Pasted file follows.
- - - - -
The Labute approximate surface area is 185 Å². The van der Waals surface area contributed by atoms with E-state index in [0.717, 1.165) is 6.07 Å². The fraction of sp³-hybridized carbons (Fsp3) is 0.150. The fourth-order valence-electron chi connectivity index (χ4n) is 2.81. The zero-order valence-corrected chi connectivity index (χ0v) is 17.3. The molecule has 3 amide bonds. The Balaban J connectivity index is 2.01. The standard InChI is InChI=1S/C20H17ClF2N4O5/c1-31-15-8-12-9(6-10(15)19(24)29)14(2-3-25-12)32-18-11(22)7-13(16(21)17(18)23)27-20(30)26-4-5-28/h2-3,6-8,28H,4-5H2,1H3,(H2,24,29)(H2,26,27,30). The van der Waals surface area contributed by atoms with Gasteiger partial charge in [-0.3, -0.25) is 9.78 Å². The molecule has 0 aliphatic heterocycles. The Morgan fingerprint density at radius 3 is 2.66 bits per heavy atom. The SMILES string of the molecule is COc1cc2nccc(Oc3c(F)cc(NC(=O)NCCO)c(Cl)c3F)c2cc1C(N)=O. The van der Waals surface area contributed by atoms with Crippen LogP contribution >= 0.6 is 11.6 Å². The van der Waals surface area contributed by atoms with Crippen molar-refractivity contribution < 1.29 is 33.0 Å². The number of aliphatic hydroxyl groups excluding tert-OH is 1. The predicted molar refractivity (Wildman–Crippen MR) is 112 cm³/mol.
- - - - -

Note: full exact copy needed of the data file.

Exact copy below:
The Labute approximate surface area is 185 Å². The van der Waals surface area contributed by atoms with E-state index in [0.717, 1.165) is 6.07 Å². The fraction of sp³-hybridized carbons (Fsp3) is 0.150. The fourth-order valence-electron chi connectivity index (χ4n) is 2.81. The zero-order valence-corrected chi connectivity index (χ0v) is 17.3. The molecule has 3 amide bonds. The Balaban J connectivity index is 2.01. The standard InChI is InChI=1S/C20H17ClF2N4O5/c1-31-15-8-12-9(6-10(15)19(24)29)14(2-3-25-12)32-18-11(22)7-13(16(21)17(18)23)27-20(30)26-4-5-28/h2-3,6-8,28H,4-5H2,1H3,(H2,24,29)(H2,26,27,30). The van der Waals surface area contributed by atoms with Gasteiger partial charge in [-0.3, -0.25) is 9.78 Å². The molecule has 0 aliphatic heterocycles. The Morgan fingerprint density at radius 3 is 2.66 bits per heavy atom. The SMILES string of the molecule is COc1cc2nccc(Oc3c(F)cc(NC(=O)NCCO)c(Cl)c3F)c2cc1C(N)=O. The van der Waals surface area contributed by atoms with Crippen LogP contribution >= 0.6 is 11.6 Å². The van der Waals surface area contributed by atoms with Crippen molar-refractivity contribution < 1.29 is 33.0 Å². The number of aliphatic hydroxyl groups excluding tert-OH is 1. The predicted molar refractivity (Wildman–Crippen MR) is 112 cm³/mol.